Does anyone else remember the Nintendo Adventure books? I had completely forgotten about them until I stumbled across them by chance on another blog. Looking back on it these books formed a fairly large part of my reading roster as a child. For those who haven’t read them, the Nintendo Adventure books are a great series based around stories set in the Mario and Zelda universes. In a style similar to that of the Goosebumps books (another childhood favourite) the majority of the stories incorporate an element of choice into the story telling. Each decision leads you to different pages and ultimately to different endings. The choices that you make can literally make the difference between character’s living and dying. If they die its game over and you have to go back to an earlier point of the book and try again. I really loved them because literature was a love of mine long before video-gaming was, so it was great to read books which contained my favourite video game stars. The element of choice in the books was also entertaining and allowed you to feel more involved in the story, and as such made you feel more immersed in the gaming universes. My particular favourite in the Mario series involves a story where Mario needs to be shrunk so that he can rescue Luigi from Yoshi’s stomach. As far as I can remember Yoshi had eaten Luigi at his birthday party, possibly mistaking him for cake.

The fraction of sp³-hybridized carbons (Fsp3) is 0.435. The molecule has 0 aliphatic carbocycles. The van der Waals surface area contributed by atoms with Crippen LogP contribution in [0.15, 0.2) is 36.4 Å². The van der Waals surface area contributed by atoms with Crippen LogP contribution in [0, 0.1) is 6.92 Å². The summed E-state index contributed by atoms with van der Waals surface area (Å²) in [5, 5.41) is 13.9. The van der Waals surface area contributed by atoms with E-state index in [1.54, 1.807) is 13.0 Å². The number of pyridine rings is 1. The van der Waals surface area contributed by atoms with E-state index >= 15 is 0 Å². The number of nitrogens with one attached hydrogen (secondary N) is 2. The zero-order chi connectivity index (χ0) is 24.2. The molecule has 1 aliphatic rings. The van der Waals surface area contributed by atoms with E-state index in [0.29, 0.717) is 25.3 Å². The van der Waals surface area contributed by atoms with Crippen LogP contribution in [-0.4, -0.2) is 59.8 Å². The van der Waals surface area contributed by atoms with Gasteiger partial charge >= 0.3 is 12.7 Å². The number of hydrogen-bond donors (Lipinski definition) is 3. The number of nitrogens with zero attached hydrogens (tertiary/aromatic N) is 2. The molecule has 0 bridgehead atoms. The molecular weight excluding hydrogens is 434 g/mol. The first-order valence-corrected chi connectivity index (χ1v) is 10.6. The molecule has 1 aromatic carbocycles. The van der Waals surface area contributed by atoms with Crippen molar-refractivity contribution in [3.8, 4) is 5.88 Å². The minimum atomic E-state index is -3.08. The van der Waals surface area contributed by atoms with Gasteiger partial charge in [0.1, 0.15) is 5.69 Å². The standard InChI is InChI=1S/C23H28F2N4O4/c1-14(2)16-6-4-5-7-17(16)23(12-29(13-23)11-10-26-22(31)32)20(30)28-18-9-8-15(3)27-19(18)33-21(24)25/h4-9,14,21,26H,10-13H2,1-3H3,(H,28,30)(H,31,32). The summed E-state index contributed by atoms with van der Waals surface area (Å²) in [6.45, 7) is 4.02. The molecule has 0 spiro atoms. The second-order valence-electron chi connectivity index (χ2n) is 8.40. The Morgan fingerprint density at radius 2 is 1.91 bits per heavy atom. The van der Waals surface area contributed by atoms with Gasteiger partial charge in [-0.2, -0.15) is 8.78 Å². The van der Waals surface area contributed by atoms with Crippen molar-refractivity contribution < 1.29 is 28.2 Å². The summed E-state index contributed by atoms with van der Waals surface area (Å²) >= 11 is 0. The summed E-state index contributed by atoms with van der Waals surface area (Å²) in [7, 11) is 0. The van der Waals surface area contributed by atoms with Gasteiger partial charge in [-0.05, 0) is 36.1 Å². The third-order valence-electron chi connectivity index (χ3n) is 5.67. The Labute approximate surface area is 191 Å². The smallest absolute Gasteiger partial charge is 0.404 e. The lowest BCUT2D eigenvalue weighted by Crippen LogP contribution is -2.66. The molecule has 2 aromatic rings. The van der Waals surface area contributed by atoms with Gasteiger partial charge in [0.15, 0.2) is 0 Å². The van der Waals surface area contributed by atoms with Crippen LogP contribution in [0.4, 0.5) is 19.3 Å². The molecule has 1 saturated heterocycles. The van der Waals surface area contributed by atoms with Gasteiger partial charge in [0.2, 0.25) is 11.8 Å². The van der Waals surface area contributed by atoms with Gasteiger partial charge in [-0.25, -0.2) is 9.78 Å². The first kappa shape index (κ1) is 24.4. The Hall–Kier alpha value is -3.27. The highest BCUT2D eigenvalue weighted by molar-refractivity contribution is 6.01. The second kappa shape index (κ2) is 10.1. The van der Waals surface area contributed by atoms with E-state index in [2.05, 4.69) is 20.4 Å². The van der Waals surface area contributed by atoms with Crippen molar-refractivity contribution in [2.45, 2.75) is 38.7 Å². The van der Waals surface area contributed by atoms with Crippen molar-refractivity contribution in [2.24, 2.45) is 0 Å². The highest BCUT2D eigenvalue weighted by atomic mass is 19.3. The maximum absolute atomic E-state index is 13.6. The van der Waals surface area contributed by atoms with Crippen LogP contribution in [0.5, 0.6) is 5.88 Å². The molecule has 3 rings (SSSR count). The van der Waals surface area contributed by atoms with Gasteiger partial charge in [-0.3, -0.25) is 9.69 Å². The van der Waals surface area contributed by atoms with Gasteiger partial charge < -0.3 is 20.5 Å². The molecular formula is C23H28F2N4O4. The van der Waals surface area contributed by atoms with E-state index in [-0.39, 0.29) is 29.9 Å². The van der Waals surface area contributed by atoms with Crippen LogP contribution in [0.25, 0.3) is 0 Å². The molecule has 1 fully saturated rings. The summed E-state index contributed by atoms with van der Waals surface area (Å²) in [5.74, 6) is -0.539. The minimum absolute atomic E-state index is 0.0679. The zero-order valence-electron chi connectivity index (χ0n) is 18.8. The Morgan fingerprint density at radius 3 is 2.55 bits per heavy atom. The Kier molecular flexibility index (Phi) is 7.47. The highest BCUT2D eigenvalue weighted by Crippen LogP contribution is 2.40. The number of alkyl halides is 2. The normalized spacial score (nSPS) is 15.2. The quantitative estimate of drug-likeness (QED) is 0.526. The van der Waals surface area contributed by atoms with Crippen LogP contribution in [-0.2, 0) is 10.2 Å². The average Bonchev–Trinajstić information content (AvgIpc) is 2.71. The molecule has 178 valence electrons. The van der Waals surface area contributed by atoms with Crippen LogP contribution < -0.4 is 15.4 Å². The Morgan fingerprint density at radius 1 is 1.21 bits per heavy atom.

Thinking about these books has made me realise that I very much enjoy reading stories or comics about gaming characters. They add an extra element of depth to many of the characters, and this helps to bring them to life. A good example of this would be the Sonic comics that I used to collect as a child. I honestly have no idea if they are still in print (I suspect not) but they were fantastic. They not only had great story lines and lovely artistic style, but they also managed to give more life to many of Sonic’s supporting cast, many of whom remain pretty anonymous in the games themselves. If you can manage to get your hands on either the books of the comics, do so. Obviously they will be a tad too simplistic for an adult audience but are nevertheless worth a read, at the very least any kids/nieces and nephews you have will love them.